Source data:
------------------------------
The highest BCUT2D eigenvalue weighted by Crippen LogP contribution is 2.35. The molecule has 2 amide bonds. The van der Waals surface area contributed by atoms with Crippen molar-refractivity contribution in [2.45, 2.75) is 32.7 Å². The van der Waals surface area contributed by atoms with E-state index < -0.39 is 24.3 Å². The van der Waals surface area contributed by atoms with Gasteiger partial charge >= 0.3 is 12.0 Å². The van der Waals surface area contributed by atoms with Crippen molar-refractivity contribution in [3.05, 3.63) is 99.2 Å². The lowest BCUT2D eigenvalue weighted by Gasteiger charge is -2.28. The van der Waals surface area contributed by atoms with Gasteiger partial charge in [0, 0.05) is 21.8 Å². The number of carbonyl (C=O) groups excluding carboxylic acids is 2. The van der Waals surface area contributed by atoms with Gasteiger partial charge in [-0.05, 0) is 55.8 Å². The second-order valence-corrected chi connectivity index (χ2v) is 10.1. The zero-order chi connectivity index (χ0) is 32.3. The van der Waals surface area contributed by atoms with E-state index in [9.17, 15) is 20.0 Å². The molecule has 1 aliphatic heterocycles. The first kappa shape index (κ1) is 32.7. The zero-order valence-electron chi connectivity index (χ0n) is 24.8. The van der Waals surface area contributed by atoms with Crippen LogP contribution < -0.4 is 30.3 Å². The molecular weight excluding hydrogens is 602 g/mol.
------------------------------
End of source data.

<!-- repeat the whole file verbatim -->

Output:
The highest BCUT2D eigenvalue weighted by Crippen LogP contribution is 2.35. The molecule has 2 amide bonds. The van der Waals surface area contributed by atoms with Crippen molar-refractivity contribution in [2.45, 2.75) is 32.7 Å². The van der Waals surface area contributed by atoms with E-state index < -0.39 is 24.3 Å². The van der Waals surface area contributed by atoms with Gasteiger partial charge >= 0.3 is 12.0 Å². The van der Waals surface area contributed by atoms with Crippen molar-refractivity contribution in [3.05, 3.63) is 99.2 Å². The lowest BCUT2D eigenvalue weighted by Gasteiger charge is -2.28. The van der Waals surface area contributed by atoms with Gasteiger partial charge in [0, 0.05) is 21.8 Å². The number of carbonyl (C=O) groups excluding carboxylic acids is 2. The van der Waals surface area contributed by atoms with Gasteiger partial charge in [-0.05, 0) is 55.8 Å². The second-order valence-corrected chi connectivity index (χ2v) is 10.1. The zero-order chi connectivity index (χ0) is 32.3. The van der Waals surface area contributed by atoms with E-state index in [9.17, 15) is 20.0 Å². The molecule has 1 aliphatic heterocycles. The first kappa shape index (κ1) is 32.7. The zero-order valence-electron chi connectivity index (χ0n) is 24.8. The van der Waals surface area contributed by atoms with Crippen LogP contribution < -0.4 is 30.3 Å². The molecular weight excluding hydrogens is 602 g/mol.